An unexpected benefit that came with verified partner status was discovering that one reason founders reached out to AV was because AV had a verified partner badge on their Landscape profile. This signposted to founder’s AV’s commitment to improve and bring greater transparency to their investment processes by working with Landscape .
Not only has AV seen a growth in positive and insightful reviews since becoming a verified partner, the quality and quantity of interactions they now have has increased and the number of term sheets signed risen.
Furthermore, AV has capitalised on the unique data gathered from Landscape, utilising both the reviews and ratings received and Landscape’s partner insights newsletter, which shares trends and insights generated from data across the Landscape platform.
From this, AV has identified, and took action on, emerging themes pertinent to strengthening their processes, such as diversity and providing greater support beyond money. Subsequently, AV introduced measures to improve employee diversity and has begun a concerted effort to provide support, advice and connections wherever possible to founders, regardless of whether they decide to invest or not.
So what gap is Landscape filling?
Currently, the startup funding ecosystem lacks transparency. It falls short of providing a level playing field and fails to provide a clear, accessible medium to assess opportunities, celebrate brilliance and highlight, and by extension remove, bad behaviour.
A world without Landscape is a world in which the startup community exists on a landscape (no pun intended) frequently characterised by stress, anxiety, confusion, despair and loneliness. Currently, this is a world in which many struggling founders are unable to anonymously ask for help or talk to people about the issues they face. A world in which Landscape exists is a world in which a supportive community is available for both founders and investors to be a part of, where individuals can save time, focus their energy where it is important and anonymously seek help, safe in the knowledge that their identity is protected.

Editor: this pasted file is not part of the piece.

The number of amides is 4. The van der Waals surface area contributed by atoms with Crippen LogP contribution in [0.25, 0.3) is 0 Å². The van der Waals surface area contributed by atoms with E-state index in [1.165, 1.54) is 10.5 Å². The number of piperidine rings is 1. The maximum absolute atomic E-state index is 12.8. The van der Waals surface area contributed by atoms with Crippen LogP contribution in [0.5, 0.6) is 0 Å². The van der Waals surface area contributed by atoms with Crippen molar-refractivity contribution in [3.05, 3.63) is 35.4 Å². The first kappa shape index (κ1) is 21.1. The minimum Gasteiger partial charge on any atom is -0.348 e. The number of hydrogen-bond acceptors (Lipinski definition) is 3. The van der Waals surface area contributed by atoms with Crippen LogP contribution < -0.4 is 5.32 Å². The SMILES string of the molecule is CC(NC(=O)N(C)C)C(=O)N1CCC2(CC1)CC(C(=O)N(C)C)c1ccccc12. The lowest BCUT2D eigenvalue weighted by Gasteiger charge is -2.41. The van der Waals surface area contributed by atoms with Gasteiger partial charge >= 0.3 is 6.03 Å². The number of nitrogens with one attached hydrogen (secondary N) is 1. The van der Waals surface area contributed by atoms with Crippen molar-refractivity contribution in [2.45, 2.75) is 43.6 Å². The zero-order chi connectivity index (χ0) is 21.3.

Without Landscape, founders are hard pushed to share and warn others of bad experiences. Just as importantly, they cannot highlight and celebrate the incredible support and work happening daily within the startup funding ecosystem. With Landscape, founders can leave anonymous, honest insights of their experiences, peruse with confidence the veracity of those from others and hold investors accountable for their processes.
Without Landscape, there is a lack of transparency about which investors are most suited to working with different startups and founders. Without Landscape, fundraising remains a full time job when it shouldn’t be. With Landscape, founders can quickly make informed decisions about which investors they want to interact with, saving their time, money and energy.
Without Landscape, feedback investors receive is limited, both in quantity and quality. Without detailed and honest feedback, investors struggle to identify where they underperform and what they can do to improve. With Landscape, investors have access to a wealth of accurate and representative data, can analyse unique trends and insights, compare their performance relative to others and identify with confidence those areas that need to be actioned in order to improve their investment processes.
Without Landscape, the startup funding ecosystem resembles an us vs them dynamic. With Landscape, the ecosystem resembles a community where founders and investors work together to create value, provide support, improve processes and cultivate strong relationships. For investors, strong relationships increase strong reputations, and with strong reputations, comes the ability to gain favour with promising investment seeking startups and, ultimately, have offers of investment accepted.
A world in which Landscape exists brings much needed value to both sides of the startup funding ecosystem, founders and investors alike.